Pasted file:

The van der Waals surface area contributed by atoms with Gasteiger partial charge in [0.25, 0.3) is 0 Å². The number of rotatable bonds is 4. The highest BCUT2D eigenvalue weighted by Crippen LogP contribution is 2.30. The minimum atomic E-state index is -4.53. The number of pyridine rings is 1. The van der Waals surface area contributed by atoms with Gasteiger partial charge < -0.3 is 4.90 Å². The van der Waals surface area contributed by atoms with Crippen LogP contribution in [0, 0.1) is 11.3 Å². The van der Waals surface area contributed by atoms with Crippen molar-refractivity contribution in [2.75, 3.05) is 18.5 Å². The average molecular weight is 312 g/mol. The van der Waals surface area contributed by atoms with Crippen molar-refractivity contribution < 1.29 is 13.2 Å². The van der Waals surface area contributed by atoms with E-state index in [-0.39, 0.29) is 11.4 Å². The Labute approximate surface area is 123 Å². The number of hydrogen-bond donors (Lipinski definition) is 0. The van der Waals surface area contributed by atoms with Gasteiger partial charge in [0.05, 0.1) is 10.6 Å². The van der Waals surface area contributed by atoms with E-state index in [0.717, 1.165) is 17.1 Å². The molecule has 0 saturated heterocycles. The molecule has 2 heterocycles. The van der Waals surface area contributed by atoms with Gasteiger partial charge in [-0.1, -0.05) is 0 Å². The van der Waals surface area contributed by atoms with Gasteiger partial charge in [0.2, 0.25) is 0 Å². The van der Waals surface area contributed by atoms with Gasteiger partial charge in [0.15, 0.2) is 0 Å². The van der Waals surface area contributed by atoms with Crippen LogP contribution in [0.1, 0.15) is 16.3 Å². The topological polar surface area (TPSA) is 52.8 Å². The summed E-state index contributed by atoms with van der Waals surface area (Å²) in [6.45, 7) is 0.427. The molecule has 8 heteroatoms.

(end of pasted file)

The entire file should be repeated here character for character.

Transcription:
The van der Waals surface area contributed by atoms with Gasteiger partial charge in [0.25, 0.3) is 0 Å². The number of rotatable bonds is 4. The highest BCUT2D eigenvalue weighted by Crippen LogP contribution is 2.30. The minimum atomic E-state index is -4.53. The number of pyridine rings is 1. The van der Waals surface area contributed by atoms with Gasteiger partial charge < -0.3 is 4.90 Å². The van der Waals surface area contributed by atoms with Crippen LogP contribution in [0, 0.1) is 11.3 Å². The van der Waals surface area contributed by atoms with Crippen molar-refractivity contribution in [2.75, 3.05) is 18.5 Å². The average molecular weight is 312 g/mol. The van der Waals surface area contributed by atoms with Crippen molar-refractivity contribution < 1.29 is 13.2 Å². The van der Waals surface area contributed by atoms with E-state index in [-0.39, 0.29) is 11.4 Å². The Labute approximate surface area is 123 Å². The number of hydrogen-bond donors (Lipinski definition) is 0. The van der Waals surface area contributed by atoms with Gasteiger partial charge in [0.05, 0.1) is 10.6 Å². The van der Waals surface area contributed by atoms with E-state index in [0.717, 1.165) is 17.1 Å². The molecule has 0 saturated heterocycles. The molecule has 2 heterocycles. The van der Waals surface area contributed by atoms with Gasteiger partial charge in [-0.1, -0.05) is 0 Å². The van der Waals surface area contributed by atoms with Gasteiger partial charge in [0.2, 0.25) is 0 Å². The van der Waals surface area contributed by atoms with Gasteiger partial charge in [0.15, 0.2) is 0 Å². The van der Waals surface area contributed by atoms with Crippen LogP contribution in [0.1, 0.15) is 16.3 Å². The topological polar surface area (TPSA) is 52.8 Å². The summed E-state index contributed by atoms with van der Waals surface area (Å²) in [6.45, 7) is 0.427. The molecule has 8 heteroatoms.